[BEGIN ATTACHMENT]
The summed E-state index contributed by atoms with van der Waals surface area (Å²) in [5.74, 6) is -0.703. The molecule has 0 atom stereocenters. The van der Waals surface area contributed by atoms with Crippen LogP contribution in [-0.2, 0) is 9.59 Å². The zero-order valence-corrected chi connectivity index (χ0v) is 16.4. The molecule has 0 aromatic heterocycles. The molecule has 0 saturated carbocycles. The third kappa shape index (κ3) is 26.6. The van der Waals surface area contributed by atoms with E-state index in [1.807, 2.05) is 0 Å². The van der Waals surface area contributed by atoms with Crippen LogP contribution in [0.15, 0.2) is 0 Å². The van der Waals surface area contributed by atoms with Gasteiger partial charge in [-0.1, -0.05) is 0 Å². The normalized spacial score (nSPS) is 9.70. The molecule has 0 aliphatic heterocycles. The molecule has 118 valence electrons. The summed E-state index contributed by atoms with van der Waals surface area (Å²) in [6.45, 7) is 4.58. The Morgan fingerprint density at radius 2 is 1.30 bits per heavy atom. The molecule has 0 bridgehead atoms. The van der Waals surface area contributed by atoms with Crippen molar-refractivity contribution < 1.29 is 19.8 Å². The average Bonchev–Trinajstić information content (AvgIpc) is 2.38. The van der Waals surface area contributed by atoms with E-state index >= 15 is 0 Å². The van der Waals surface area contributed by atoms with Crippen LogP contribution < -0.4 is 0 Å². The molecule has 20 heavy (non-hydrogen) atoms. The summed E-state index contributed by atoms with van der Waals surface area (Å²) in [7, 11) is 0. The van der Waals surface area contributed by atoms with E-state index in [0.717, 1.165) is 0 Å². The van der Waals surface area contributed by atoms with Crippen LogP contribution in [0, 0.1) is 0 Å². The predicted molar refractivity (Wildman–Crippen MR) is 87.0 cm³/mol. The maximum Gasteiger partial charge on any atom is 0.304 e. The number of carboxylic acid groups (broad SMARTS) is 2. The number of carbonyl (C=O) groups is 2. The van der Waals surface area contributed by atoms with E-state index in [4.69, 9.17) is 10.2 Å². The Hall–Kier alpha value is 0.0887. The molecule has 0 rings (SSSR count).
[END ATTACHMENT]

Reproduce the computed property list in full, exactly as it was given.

The summed E-state index contributed by atoms with van der Waals surface area (Å²) in [5.74, 6) is -0.703. The molecule has 0 atom stereocenters. The van der Waals surface area contributed by atoms with Crippen LogP contribution in [-0.2, 0) is 9.59 Å². The zero-order valence-corrected chi connectivity index (χ0v) is 16.4. The molecule has 0 aromatic heterocycles. The molecule has 0 saturated carbocycles. The third kappa shape index (κ3) is 26.6. The van der Waals surface area contributed by atoms with E-state index in [1.807, 2.05) is 0 Å². The van der Waals surface area contributed by atoms with Crippen LogP contribution in [0.15, 0.2) is 0 Å². The van der Waals surface area contributed by atoms with Gasteiger partial charge in [-0.1, -0.05) is 0 Å². The normalized spacial score (nSPS) is 9.70. The molecule has 0 aliphatic heterocycles. The molecule has 118 valence electrons. The summed E-state index contributed by atoms with van der Waals surface area (Å²) in [6.45, 7) is 4.58. The Morgan fingerprint density at radius 2 is 1.30 bits per heavy atom. The molecule has 0 bridgehead atoms. The van der Waals surface area contributed by atoms with Crippen molar-refractivity contribution < 1.29 is 19.8 Å². The average Bonchev–Trinajstić information content (AvgIpc) is 2.38. The van der Waals surface area contributed by atoms with E-state index >= 15 is 0 Å². The van der Waals surface area contributed by atoms with Crippen LogP contribution < -0.4 is 0 Å². The molecule has 20 heavy (non-hydrogen) atoms. The summed E-state index contributed by atoms with van der Waals surface area (Å²) in [7, 11) is 0. The van der Waals surface area contributed by atoms with E-state index in [0.717, 1.165) is 0 Å². The van der Waals surface area contributed by atoms with Crippen LogP contribution in [0, 0.1) is 0 Å². The predicted molar refractivity (Wildman–Crippen MR) is 87.0 cm³/mol. The maximum Gasteiger partial charge on any atom is 0.304 e. The number of carboxylic acid groups (broad SMARTS) is 2. The number of carbonyl (C=O) groups is 2. The van der Waals surface area contributed by atoms with E-state index in [4.69, 9.17) is 10.2 Å². The Hall–Kier alpha value is 0.0887. The molecule has 0 rings (SSSR count).